How will AI impact our immediate and near future? Can the technology be controlled, and does it have agency? Watch DeepMind co-founder Mustafa Suleyman and Yuval Noah Harari debate these questions, with The Economist editor-in-chief Zanny Minton-Beddoes.
Can artificial intelligence be controlled, and how will it change global economies, politics and daily lives? DeepMind co-founder Mustafa Suleyman and historian Yuval Noah Harari spoke with The Economist’s editor-in-chief Zanny Minton-Beddoes about what the “AI Revolution” means to humanity’s future, and whether inevitable changes caused by this burgeoning technology threaten liberal democracy. The conversation provides a balanced look at how AI reveals risks and rewards as it changes the world order, often in unexpected ways.
- Within five years, people will interact with more human-like AIs.
- For the first time in history, a human-made machine can make its own decisions.
- Control and power are shifting from humans to non-human intelligence.
- Evidence doesn’t support significant job loss due to AI.
- It remains to be seen how global entities will distribute newfound AI wealth.
- Governments struggle to hold AI developers accountable, partly due to political polarization.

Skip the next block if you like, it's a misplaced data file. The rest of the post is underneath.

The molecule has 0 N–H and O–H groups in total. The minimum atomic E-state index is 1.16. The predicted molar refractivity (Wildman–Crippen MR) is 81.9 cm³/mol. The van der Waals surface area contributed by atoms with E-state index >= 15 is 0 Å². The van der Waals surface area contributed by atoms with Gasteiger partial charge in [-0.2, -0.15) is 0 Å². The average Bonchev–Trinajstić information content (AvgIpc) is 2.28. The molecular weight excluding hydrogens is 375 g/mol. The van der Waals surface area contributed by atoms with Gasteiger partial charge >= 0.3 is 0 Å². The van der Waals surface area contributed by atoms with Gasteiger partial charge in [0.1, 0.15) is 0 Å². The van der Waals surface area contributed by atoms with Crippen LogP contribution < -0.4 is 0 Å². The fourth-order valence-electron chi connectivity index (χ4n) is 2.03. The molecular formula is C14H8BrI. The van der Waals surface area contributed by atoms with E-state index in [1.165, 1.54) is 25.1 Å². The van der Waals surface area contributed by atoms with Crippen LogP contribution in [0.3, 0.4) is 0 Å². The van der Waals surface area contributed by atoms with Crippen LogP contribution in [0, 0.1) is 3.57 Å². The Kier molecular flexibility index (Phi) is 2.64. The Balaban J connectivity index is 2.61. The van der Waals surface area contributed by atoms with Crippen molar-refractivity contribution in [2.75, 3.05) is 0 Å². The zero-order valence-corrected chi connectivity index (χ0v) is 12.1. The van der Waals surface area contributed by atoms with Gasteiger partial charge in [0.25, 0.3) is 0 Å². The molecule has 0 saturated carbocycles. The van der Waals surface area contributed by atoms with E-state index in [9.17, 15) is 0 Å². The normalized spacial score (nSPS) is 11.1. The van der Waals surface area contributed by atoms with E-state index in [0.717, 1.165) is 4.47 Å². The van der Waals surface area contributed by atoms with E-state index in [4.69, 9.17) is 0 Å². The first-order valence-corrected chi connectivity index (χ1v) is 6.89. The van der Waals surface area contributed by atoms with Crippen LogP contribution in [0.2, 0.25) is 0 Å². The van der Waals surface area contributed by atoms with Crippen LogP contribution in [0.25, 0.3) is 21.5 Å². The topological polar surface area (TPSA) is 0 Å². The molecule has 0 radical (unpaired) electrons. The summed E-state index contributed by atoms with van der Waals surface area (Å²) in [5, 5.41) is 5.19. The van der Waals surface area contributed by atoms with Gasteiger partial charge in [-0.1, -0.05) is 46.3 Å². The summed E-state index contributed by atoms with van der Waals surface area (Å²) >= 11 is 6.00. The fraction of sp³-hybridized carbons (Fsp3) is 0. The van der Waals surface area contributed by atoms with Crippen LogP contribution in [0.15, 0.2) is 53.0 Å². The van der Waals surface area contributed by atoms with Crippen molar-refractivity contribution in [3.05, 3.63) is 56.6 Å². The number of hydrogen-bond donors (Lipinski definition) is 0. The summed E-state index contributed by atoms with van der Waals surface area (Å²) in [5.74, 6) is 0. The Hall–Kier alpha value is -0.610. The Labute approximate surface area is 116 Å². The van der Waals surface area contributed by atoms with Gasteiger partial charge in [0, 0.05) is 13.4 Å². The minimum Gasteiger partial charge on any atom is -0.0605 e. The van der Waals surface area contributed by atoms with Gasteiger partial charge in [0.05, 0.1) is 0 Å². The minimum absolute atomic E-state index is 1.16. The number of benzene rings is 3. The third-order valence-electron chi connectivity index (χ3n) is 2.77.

- Geopolitical tensions between world powers like China and the United States complicate international AI regulations.
- Society has to determine its toleration level regarding AI.
Within five years, people will interact with more human-like AIs.
Mustafa Suleyman says that over the past decade, people connected to the generative AI Revolution have become adept at sorting, labeling and classifying images, audio and text – and using these materials to train computers.
“I think that’s really the character of AI that we’ll see in the next five years. Artificial capable AIs – AIs that can’t just say things, but can also do things.” (Mustafa Suleyman, DeepMind co-founder)
The next phase is to produce new AI-enhanced forms of multimedia and languages. ChatGPT and other current LLMs (large language models) are quite accurate, but within the next five years the “frontier model companies” will use more computer power to train even larger models. Suleyman predicts that new capabilities will allow AI to plan actions over “multiple time horizons.”
For the first time in history, a human-made machine can make its own decisions.